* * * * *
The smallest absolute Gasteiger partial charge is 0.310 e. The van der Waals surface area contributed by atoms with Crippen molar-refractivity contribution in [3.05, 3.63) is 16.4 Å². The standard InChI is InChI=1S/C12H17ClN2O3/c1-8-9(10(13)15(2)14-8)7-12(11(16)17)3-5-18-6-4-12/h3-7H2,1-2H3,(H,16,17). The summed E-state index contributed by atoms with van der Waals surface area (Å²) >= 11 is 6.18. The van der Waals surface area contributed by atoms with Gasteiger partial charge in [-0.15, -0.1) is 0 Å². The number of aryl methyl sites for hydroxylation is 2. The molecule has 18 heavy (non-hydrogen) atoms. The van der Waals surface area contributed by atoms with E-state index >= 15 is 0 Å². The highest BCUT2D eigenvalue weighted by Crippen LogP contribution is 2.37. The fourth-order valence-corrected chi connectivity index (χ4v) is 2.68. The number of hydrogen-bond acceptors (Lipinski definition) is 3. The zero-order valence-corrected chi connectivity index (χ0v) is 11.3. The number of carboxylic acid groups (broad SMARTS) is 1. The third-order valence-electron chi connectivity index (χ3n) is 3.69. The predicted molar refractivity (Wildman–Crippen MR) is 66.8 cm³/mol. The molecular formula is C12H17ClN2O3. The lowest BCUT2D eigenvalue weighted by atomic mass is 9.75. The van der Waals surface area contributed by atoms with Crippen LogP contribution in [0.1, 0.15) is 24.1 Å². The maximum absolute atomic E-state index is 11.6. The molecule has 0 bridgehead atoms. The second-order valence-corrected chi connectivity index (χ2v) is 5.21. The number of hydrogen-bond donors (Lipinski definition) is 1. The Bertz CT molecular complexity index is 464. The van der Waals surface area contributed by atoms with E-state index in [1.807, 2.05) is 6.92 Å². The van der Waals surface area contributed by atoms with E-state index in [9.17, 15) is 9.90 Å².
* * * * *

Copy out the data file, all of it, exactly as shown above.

The smallest absolute Gasteiger partial charge is 0.310 e. The van der Waals surface area contributed by atoms with Crippen molar-refractivity contribution in [3.05, 3.63) is 16.4 Å². The standard InChI is InChI=1S/C12H17ClN2O3/c1-8-9(10(13)15(2)14-8)7-12(11(16)17)3-5-18-6-4-12/h3-7H2,1-2H3,(H,16,17). The summed E-state index contributed by atoms with van der Waals surface area (Å²) >= 11 is 6.18. The van der Waals surface area contributed by atoms with Gasteiger partial charge in [-0.15, -0.1) is 0 Å². The number of aryl methyl sites for hydroxylation is 2. The molecule has 18 heavy (non-hydrogen) atoms. The van der Waals surface area contributed by atoms with E-state index >= 15 is 0 Å². The highest BCUT2D eigenvalue weighted by Crippen LogP contribution is 2.37. The fourth-order valence-corrected chi connectivity index (χ4v) is 2.68. The number of hydrogen-bond acceptors (Lipinski definition) is 3. The zero-order valence-corrected chi connectivity index (χ0v) is 11.3. The number of carboxylic acid groups (broad SMARTS) is 1. The third-order valence-electron chi connectivity index (χ3n) is 3.69. The predicted molar refractivity (Wildman–Crippen MR) is 66.8 cm³/mol. The molecular formula is C12H17ClN2O3. The lowest BCUT2D eigenvalue weighted by atomic mass is 9.75. The van der Waals surface area contributed by atoms with Crippen LogP contribution in [0.1, 0.15) is 24.1 Å². The maximum absolute atomic E-state index is 11.6. The molecule has 0 bridgehead atoms. The second-order valence-corrected chi connectivity index (χ2v) is 5.21. The number of hydrogen-bond donors (Lipinski definition) is 1. The Bertz CT molecular complexity index is 464. The van der Waals surface area contributed by atoms with E-state index in [1.807, 2.05) is 6.92 Å². The van der Waals surface area contributed by atoms with E-state index in [9.17, 15) is 9.90 Å².